In 2014, the Christian film God’s Not Dead hit theaters and it did pretty well at the box office. With a production budget of $2 million, the film gained $64 million worldwide. The movie is about a Christian student has to prove that God’s not dead after he refuses to acknowledge the statement for his professor. Two more sequels were made following the predecessor: God’s Not Dead 2 and God’s Not Dead’s: A Light in Darkness. Another sequel, God’s Not Dead: We The People, is set to be released in October. Before moving forward, I want to be clear that this article is NOT an attack on Christianity or any other religion. I’m simply reacting to the message of this film and why it’s nothing more than propaganda.
Here’s the thing, God’s Not Dead is bad. The acting is poor, the directing is bland and uninspiring, and the premise requires a suspension of disbelief. In the real world, no professor can attack one’s culture or religion. Professor Radisson would’ve been suspended or fired had he tried to force his students to write God’s not dead for a grade. However, more importantly, its message is damaging. It clearly paints one side as good (Christians) and one side as evil (Atheists) and beats you over the head with its clear message. Let’s dig deeper into the mess known as God’s Not Dead.
The Movie Fails To Give A Strong Argument For Both Sides
People are complex. No matter what your religion, culture, sex, or race is, we aren’t just one thing. Someone can be a devout Christian who happens to be a murdering psychopath. The same thing can be said about an Atheist. Just because someone doesn’t believe in a certain religion, it doesn’t make them a bad human being. Unfortunately, God’s Not Dead spreads the message that you’re automatically a bad person if you’re an Atheist. Hell, anyone who doesn’t believe in God is painted as an evil person. Professor Radisson’s anger towards the man upstairs is due to the death of his wife. This is actually a compelling subject, a man who loses his faith and will to live because of a life-changing incident can be a fantastic story if written properly. However, Professor Radisson is written like a cartoon character.
He’s an asshole for no apparent reason. The film never dives deeper into his psyche, only making him the bad guy for the film’s protagonist. Professor Radisson’s arguments are so illogical that it’s head-scratching that this guy has lasted as a professor for so long. God’s Not Dead takes one side and firmly stands on. Dean Cain‘s character Mark is treated the same way. In the scene with his mother, who’s a Christian battling dementia, the filmmakers draw a line in the sand.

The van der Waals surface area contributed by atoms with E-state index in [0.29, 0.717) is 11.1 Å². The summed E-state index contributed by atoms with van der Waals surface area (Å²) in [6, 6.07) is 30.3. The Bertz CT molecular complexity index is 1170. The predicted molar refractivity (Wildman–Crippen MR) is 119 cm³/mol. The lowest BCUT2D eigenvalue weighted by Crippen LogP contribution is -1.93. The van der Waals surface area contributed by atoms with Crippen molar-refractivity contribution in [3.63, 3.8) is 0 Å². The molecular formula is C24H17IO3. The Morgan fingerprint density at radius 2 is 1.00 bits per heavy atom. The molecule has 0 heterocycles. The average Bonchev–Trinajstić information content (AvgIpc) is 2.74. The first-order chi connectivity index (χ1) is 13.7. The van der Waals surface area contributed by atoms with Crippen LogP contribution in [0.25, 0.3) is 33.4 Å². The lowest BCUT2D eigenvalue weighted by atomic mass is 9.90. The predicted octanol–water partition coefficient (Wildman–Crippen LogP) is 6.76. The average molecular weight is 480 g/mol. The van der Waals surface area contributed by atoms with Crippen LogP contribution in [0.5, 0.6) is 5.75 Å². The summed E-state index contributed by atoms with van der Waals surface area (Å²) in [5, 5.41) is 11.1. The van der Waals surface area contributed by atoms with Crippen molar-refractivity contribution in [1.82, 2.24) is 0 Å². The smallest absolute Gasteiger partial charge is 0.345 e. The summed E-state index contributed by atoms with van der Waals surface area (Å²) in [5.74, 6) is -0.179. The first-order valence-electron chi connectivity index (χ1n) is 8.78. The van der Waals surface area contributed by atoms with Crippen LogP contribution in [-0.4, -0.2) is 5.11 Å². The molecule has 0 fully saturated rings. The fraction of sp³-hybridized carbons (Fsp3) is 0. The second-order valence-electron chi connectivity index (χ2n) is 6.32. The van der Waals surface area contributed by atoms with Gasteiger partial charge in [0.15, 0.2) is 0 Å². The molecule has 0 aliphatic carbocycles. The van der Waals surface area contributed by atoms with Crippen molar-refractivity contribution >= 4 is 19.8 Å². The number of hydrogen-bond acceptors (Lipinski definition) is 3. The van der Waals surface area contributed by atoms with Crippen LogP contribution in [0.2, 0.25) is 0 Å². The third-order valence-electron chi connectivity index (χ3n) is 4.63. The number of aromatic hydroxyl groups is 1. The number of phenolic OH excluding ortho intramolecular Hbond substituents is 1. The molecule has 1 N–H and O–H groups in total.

He’s evil because he denounces his mother’s faith in religion. What’s worse? He completely dismisses his “girlfriend”, who announces that she has cancer. This is not how human beings act. There’s no complexity to his character. He’s the mustache-twirling villain whose only characteristic is to be a complete douchebag because he doesn’t believe in God. The film never hides its true colors and clearly wants you to see Atheism as the work of the devil. We’re never given a chance to understand the non-believers and see their worldview. I understand that this is a film targeted at Christians, but to put such a negative light on Atheism without providing a decent counter argument makes the film come across as a propaganda piece.
The Film Doesn’t Showcase Christianity In A Positive Light Either
Amy is given cancer because she doesn’t believe in Christianity. Professor Radisson is (hilariously) run over and killed because he’s an Atheist. Is the movie really telling its audience that any non-believers deserve to die or get terminally ill? More importantly, the message of the film is saying that God picks and chooses who lives and dies. I hate to sound like a douche, but Christians can also get cancer and die. Again, I’m not attacking Christianity.
If you’re a follower of the religion then you have nothing but my respect and understanding; however, there’s no denying the wrong message that this film is sending. God’s Not Dead showcases all the Christians in the film as “perfect” people; When in fact, ALL HUMANS ARE FLAWED. No matter your religion, everyone struggles. Josh Wheadon is such a bland character because he’s presented as perfect. To make Christianity appear above and beyond other religions is not the way to present a strong message. Had God’s Not Dead showcased the good and bad sides of Christianity and Atheism, then this film wouldn’t feel like a Sunday school special.